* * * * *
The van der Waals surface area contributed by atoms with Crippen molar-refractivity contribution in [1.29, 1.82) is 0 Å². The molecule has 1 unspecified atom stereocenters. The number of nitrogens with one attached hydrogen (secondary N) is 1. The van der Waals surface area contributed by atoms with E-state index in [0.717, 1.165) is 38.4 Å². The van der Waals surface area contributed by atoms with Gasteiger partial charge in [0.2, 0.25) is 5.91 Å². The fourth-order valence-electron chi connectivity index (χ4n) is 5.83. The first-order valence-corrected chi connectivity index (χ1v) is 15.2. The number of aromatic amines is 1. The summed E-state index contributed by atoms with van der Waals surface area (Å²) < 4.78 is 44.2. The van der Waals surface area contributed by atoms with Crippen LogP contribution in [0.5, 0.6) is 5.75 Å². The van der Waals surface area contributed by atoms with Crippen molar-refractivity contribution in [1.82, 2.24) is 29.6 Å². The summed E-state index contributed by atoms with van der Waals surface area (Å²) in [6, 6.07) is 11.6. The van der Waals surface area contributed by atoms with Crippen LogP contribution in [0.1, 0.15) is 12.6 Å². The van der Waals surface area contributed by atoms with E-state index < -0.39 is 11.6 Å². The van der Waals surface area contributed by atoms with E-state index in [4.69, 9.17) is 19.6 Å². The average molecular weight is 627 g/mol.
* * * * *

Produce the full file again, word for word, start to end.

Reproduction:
The van der Waals surface area contributed by atoms with Crippen molar-refractivity contribution in [1.29, 1.82) is 0 Å². The molecule has 1 unspecified atom stereocenters. The number of nitrogens with one attached hydrogen (secondary N) is 1. The van der Waals surface area contributed by atoms with E-state index in [0.717, 1.165) is 38.4 Å². The van der Waals surface area contributed by atoms with Gasteiger partial charge in [0.2, 0.25) is 5.91 Å². The fourth-order valence-electron chi connectivity index (χ4n) is 5.83. The first-order valence-corrected chi connectivity index (χ1v) is 15.2. The number of aromatic amines is 1. The summed E-state index contributed by atoms with van der Waals surface area (Å²) < 4.78 is 44.2. The van der Waals surface area contributed by atoms with Crippen LogP contribution in [0.5, 0.6) is 5.75 Å². The van der Waals surface area contributed by atoms with Crippen molar-refractivity contribution in [1.82, 2.24) is 29.6 Å². The summed E-state index contributed by atoms with van der Waals surface area (Å²) in [6, 6.07) is 11.6. The van der Waals surface area contributed by atoms with Crippen LogP contribution in [0.1, 0.15) is 12.6 Å². The van der Waals surface area contributed by atoms with E-state index < -0.39 is 11.6 Å². The van der Waals surface area contributed by atoms with E-state index in [4.69, 9.17) is 19.6 Å². The average molecular weight is 627 g/mol.